With the “Cash for Clunkers” program (is it or is it not still in effect?) hiccuping along, some are getting great deals on their new cars. My advice is to take advantage of “Cash for Clunkers” only if you are planning to buy a new vehicle anyway and only if you can afford to pay cash.
But if you are planning to trade your old car for a newer used car, you can save thousands of dollars by doing it yourself instead of using a dealer. The reason is very simple. Dealers must buy wholesale and sell retail in order to make a living, but you can ask more than wholesale when you sell your vehicle yourself and pay less than retail when you buy your next vehicle from an individual.
Cash For Clunkers Logic
Let’s say, for example, you are going to sell a 2000 Honda Accord DX Sedan with 100,000 miles and buy a 2005 Chrysler Town and Country LX Minivan with 50,000 miles.
Based on Kelly Blue Book ( www.kbb.com), you can reasonably expect to get $2,825 trade-in for your Honda but could ask $4,400 (private party sale) if you sell it yourself; netting $1575 more.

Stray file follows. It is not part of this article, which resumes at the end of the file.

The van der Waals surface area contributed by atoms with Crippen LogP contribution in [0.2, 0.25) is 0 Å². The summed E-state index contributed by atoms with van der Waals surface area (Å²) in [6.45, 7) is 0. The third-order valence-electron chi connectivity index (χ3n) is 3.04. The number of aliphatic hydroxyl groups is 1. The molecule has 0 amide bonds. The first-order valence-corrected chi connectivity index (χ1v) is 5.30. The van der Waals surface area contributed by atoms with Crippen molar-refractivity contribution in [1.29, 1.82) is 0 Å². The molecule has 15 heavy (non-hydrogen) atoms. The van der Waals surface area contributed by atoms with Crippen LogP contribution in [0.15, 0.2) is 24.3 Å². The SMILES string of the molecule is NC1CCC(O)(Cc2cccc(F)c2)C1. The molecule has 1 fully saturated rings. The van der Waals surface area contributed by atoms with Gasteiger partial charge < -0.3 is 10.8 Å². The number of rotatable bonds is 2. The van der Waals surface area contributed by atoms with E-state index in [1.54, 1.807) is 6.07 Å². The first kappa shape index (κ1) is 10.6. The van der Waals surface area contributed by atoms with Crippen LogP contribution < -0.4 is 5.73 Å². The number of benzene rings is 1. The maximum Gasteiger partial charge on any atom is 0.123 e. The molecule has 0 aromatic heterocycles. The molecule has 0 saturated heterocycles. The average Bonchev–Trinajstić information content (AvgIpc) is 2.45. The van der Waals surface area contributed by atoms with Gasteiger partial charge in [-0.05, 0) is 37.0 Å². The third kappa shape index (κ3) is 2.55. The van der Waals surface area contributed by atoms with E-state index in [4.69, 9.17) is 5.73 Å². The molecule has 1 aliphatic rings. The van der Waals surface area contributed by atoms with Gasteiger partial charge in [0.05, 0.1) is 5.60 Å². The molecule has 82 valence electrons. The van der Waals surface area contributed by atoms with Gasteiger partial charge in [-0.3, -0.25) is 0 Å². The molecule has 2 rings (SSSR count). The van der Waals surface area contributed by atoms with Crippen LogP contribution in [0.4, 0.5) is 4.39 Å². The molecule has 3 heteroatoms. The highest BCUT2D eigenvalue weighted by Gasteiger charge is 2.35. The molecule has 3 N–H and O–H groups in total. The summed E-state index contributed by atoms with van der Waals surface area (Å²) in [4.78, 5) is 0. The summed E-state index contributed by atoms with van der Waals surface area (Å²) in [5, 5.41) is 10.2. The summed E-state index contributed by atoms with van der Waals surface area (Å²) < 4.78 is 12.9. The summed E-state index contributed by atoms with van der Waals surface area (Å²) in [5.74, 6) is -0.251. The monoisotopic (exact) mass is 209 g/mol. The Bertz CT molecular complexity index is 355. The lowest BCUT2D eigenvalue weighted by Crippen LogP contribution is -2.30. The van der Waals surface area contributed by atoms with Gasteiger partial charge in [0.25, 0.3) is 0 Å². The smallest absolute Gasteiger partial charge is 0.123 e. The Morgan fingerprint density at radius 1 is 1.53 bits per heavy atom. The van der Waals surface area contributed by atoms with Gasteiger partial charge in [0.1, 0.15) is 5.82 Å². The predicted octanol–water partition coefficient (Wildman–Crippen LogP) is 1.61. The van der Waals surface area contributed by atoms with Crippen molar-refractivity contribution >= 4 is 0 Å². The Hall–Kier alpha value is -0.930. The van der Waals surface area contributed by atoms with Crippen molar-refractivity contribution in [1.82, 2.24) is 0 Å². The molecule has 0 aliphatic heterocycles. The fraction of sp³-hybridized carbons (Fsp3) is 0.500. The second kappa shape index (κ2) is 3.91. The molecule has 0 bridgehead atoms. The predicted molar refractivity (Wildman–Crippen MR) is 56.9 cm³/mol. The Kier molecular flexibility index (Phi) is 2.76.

The minivan lists at $9,605 private party transaction and $12,205 retail, so you can save as much as $2600 by buying from an individual.
This $2600, coupled with the extra $1575 you made by selling your sedan yourself, nets you $4175 total if all goes perfectly. Realistically, it probably won’t, but even if you save only half that amount, doing the work yourself is well worth it.
An additional bonus is the savings in sales tax. I realize that every state is different, but in Illinois (where I live) you would save $548 if you buy from an individual compared with buying from a dealer.
Bonus tip 1: Sell your existing car before buying another car so you won’t become a motivated seller.
Bonus tip 2: Avoid debt and pay cash for your next car. It will drive better if it isn’t dragging a bank note behind it. I have discovered that paying cash makes me much more selective about my purchase than taking out a loan. The process of saving the money and then withdrawing all of those $100 bills for my purchase is much more “painful” than simply signing a loan paper.